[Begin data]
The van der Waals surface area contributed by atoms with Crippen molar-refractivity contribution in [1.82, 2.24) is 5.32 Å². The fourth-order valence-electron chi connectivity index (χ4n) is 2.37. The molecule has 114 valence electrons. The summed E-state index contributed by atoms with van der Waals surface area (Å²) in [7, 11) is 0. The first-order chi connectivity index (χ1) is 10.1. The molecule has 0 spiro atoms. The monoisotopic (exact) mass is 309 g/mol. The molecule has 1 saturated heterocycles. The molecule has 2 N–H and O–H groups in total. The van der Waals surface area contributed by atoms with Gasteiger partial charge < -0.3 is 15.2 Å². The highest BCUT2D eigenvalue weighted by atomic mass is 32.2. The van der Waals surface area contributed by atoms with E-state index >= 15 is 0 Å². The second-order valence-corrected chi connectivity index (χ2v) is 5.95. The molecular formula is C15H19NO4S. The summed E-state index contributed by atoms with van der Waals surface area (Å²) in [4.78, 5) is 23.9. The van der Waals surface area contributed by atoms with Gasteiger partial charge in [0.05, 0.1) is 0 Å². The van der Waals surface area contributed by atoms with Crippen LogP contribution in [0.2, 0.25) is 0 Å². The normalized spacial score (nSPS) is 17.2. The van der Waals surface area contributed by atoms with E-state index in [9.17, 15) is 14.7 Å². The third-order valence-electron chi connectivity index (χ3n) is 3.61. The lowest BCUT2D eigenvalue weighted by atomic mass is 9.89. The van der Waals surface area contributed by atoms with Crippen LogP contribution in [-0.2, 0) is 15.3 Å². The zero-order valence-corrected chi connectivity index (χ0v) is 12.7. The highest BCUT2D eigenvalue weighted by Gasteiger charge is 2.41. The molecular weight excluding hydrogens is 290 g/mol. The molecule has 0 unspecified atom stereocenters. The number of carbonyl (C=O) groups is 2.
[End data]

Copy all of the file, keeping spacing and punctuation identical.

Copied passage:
The van der Waals surface area contributed by atoms with Crippen molar-refractivity contribution in [1.82, 2.24) is 5.32 Å². The fourth-order valence-electron chi connectivity index (χ4n) is 2.37. The molecule has 114 valence electrons. The summed E-state index contributed by atoms with van der Waals surface area (Å²) in [7, 11) is 0. The first-order chi connectivity index (χ1) is 10.1. The molecule has 0 spiro atoms. The monoisotopic (exact) mass is 309 g/mol. The molecule has 1 saturated heterocycles. The molecule has 2 N–H and O–H groups in total. The van der Waals surface area contributed by atoms with Gasteiger partial charge < -0.3 is 15.2 Å². The highest BCUT2D eigenvalue weighted by atomic mass is 32.2. The van der Waals surface area contributed by atoms with E-state index >= 15 is 0 Å². The second-order valence-corrected chi connectivity index (χ2v) is 5.95. The molecular formula is C15H19NO4S. The summed E-state index contributed by atoms with van der Waals surface area (Å²) in [4.78, 5) is 23.9. The van der Waals surface area contributed by atoms with Gasteiger partial charge in [0.05, 0.1) is 0 Å². The van der Waals surface area contributed by atoms with Crippen LogP contribution in [0.2, 0.25) is 0 Å². The normalized spacial score (nSPS) is 17.2. The van der Waals surface area contributed by atoms with E-state index in [9.17, 15) is 14.7 Å². The third-order valence-electron chi connectivity index (χ3n) is 3.61. The lowest BCUT2D eigenvalue weighted by atomic mass is 9.89. The van der Waals surface area contributed by atoms with Crippen LogP contribution in [-0.2, 0) is 15.3 Å². The zero-order valence-corrected chi connectivity index (χ0v) is 12.7. The highest BCUT2D eigenvalue weighted by Gasteiger charge is 2.41. The molecular weight excluding hydrogens is 290 g/mol. The molecule has 0 unspecified atom stereocenters. The number of carbonyl (C=O) groups is 2.